I hope this does not plebify me, but I've always felt disappointed by Lear's limericks, in which the final line is virtually a recapitulation of the first, and is therefore something of an aniclimax.
Now "The Jumblies"...
I agree with Alpy that Lear's Limericks are fairly tame affairs.
Mind you, the bard's Limericks weren't much better. Edgar's last line does not rhyme
S. Withold footed thrice the old;
He met the night-mare, and her nine-fold;
Bid her alight,
And her troth plight,
And, aroint thee, witch, aroint thee!
(William Shakespeare: King Lear, ActIII, Scene iiii)
This is one better, just:
"And let me the canakin clink, clink;
And let me the canakin clink
A soldier's a man;
A life's but a span;
Why, then, let a soldier drink."
(William Shakespeare: Othello, Act II, Sceneiii)
On the other hand, Edward Lear's longer poems listed earlier are much finer (to which I would add the clever Jabberwocky) whilst his drawings and watercolours (especially those he made of Mediterranean lands) are exquisite.
Yes, though Jabberwocky is by Lewis Carroll. The limericks aren't so good, though I think they need to go with the illustrations for effect, and they were intended for children (who might have been much happier reading them than some of the 'improving' stories and verses which were the standard fare). Mr & Mrs Discobbolos was perhaps one nonsense poem where Lear was drawing on his experience of growing up in a large family (even if only for a short time).On the other hand, Edward Lear's longer poems listed earlier are much finer (to which I would add the clever Jabberwocky) whilst his drawings and watercolours (especially those he made of Mediterranean lands) are exquisite.
The Owl and the Pussycat - sublime! I used to love his 'botanical' creations, such as this, Nasticreechia Krorluppia:
When I visited the Red House in Aldeburgh, the entrance hall was dominated by a large Lear painting that Pears had bought at auction, Pines at Ravenna.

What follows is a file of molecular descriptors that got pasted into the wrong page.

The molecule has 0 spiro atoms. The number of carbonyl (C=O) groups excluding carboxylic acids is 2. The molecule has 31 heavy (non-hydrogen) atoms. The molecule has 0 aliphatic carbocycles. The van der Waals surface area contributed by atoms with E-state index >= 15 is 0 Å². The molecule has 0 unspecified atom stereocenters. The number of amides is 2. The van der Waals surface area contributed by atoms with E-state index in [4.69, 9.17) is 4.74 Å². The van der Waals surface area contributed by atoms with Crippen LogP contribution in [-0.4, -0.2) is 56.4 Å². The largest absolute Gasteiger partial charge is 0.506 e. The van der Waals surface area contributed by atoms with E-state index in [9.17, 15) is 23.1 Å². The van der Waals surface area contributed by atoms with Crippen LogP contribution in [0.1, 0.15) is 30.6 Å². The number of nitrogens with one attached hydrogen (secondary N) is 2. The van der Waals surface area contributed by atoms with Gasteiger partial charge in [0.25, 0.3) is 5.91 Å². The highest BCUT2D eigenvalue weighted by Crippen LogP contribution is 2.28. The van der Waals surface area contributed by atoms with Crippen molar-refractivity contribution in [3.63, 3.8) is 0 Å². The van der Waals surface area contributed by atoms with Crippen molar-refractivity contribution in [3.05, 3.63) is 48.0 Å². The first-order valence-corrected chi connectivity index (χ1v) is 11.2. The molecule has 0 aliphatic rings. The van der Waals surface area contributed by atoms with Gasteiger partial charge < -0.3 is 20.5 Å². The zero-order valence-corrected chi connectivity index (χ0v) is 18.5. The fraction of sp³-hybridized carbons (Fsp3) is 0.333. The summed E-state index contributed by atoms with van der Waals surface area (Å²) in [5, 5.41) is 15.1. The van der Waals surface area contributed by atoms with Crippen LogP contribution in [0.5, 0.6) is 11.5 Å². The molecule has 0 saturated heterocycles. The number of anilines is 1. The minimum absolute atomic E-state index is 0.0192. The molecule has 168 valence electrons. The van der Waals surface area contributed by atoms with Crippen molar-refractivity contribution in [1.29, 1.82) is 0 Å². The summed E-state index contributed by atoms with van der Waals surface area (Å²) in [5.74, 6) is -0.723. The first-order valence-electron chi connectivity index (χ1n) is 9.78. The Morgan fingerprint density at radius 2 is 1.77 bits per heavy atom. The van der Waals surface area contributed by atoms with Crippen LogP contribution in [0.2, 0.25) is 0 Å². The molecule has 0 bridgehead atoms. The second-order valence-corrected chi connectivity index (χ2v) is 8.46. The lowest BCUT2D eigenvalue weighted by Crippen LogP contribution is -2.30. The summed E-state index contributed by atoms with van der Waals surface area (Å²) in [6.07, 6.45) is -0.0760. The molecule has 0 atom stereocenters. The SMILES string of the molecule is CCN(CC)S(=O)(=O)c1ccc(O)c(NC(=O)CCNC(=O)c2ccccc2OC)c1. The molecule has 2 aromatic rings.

(Don't tell me. I know. I can get a Britten reference into just about any discussion )
Last edited by Mary Chambers; 05-01-12 at 22:16.
I hope that Edward Lear fans have been following Radio 3's essay series this week in his honour. The majority of the essays are by academics, but tomorrow's is a whimsical piece by the cartoonist Ralph Steadman, reflecting on what he and Lear have in common.
Hello, lutra, and welcome!
For reference, the series (now on LA) starts here, and - for vinteuil's sake! - there's one on his work as an artist (I think it's on tonight).
I think maybe they'll be available as a podcast (available for 30 days) once the series has ended. They don't seem to go up on a daily basis.
I have an 1889 edition of the Book of Nonsense, in terrible condition, it has been mauled by about five generations of children, the latest being me. I intend to repair it, then get it rebound. I agree that making the last line the same as the first is a bit of a let-down. Rude ones are the best:
"There was a young man of Madras
Whose b***s were made out of brass
In windy weather
They rubbed together
And sparks flew out of his a**e."
I also have a print of his Eagle Owl, a most ferocious beast. My mum used to have two of his parrot prints, but I think my sis must have made off with them. He was a very fine draughtsman.